If you are otherwise involved in a company you may well ask; how can we rise above the rest? The best advice I can give is to move quickly, capitalise on other company’s shortfalls during this harsh economic climate, overtake them while they stagnate and become truly customer focused. Remember it’s no longer what you tell the customer about your product that matters to them; it’s what Google tells them, it’s what Facebook tells them, it’s what their friends and co-workers tell them. So leave all customers with a brilliant image of your company and you will grow exponentially more than with a website bragging about your greatness. People’s attention spans are decreasing in the digital age and according to the BBC, most internet users will spend less than one minute on an average website, so make your information quick, informative and user friendly.
You can monitor how far along the customer has taken themselves in the sales process by how specific their search is. Common sense would dictate that the more specific the search, the further along the sales process they are. Make sure everything you do is customer-centric. Result? Company wins, Customer wins.
The planned introduction of internet sales tax, more likely than not, will bring some sales back out into the field, this allows a company’s representatives to interact face to face and deliver a truly fantastic customer experience that will perpetuate growth on all levels, however the amount of information available on the internet is still constantly increasing and is unlikely to stop, so this 21st century sales perspective shift, in my opinion, is here to stay.
To thrive in this environment companies need to take an Outside-in sales approach. Compared to five years ago many people may regard this as an ‘uneven playing field’ however the playing field is just as even as before, the game is changing, are you?
James Dodkins, Head Coach, The Alexander John Group
Sales and Business Performance Transformation Coach specialising in the development of individuals and organizations.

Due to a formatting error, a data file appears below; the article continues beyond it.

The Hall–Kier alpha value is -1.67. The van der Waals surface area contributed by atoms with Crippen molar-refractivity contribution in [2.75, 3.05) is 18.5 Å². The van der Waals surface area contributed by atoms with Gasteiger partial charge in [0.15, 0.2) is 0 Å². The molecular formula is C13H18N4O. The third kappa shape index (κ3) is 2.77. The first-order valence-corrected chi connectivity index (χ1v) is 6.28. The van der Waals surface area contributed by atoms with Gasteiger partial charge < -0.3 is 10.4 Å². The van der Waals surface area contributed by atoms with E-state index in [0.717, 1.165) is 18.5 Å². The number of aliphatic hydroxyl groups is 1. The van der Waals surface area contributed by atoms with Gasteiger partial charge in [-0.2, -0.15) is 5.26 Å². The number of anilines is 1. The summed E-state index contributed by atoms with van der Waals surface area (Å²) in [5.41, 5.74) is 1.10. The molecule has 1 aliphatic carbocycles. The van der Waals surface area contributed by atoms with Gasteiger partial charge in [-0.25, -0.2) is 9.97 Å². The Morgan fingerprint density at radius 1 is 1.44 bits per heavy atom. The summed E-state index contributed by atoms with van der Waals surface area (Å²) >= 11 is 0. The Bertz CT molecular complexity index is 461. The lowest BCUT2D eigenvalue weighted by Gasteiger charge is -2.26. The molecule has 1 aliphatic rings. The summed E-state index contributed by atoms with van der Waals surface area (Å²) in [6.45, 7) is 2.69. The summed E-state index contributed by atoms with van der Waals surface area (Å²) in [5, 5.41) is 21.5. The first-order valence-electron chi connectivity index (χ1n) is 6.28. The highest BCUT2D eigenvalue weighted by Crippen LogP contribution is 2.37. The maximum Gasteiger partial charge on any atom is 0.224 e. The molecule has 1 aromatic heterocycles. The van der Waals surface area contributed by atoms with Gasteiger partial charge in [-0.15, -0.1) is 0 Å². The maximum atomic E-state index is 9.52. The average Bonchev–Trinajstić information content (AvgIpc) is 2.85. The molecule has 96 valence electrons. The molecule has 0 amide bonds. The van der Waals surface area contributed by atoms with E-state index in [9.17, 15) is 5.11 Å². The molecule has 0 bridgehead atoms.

James has a proven track record of success working with over 700 business professionals across the UK within award winning FTSE 100 companies.
He has been largely involved with high priority contracts with approximate contributions of £10.4 million a year, while continually demonstrating a high level of performance motivation. James is currently looking to work with individuals interested in goal realisation and implementation to bring about immediate changes and long-term results towards business and life success. As a field innovator, James has contributed regular development of coaching methodology aids to enhance effectiveness for positive client results.
Are your processes reactive or proactive? Do you exercise control through process, or is the process managing you? What role does the customer play in your processes – passive onlooker or active participant? Do you have a plan for maturing your processes in order to significantly reduce costs, enhance service and grow revenues?
In the ground-breaking book “The principles of Scientific Management” (published in 1911) Frederick Winslow Taylor observed “The first step in gaining control over an Organisation is to know and understand the basic processes.” One hundred years later this has never been more important and is a central theme for progressive organisations i.e. getting and maintaining control of all activities and tasks that contribute to the delivery of a Successful Outcome.
1.Are your processes reactive or proactive? For those familiar with the ‘Moments of Truth’ concept (see here) we understand that all work is ultimately caused by customer interactions. Frequently negative and often unsatisfactory interactions create the work we see every day within our companies. If we examine the Moments of Truth we understand the very nature and shape of work that will result. Will the process be simple and create positive outcomes? Does the process appear convoluted with many checkpoints and possible errors? There is a secret known to leading companies such as Apple, Bestbuy and Google.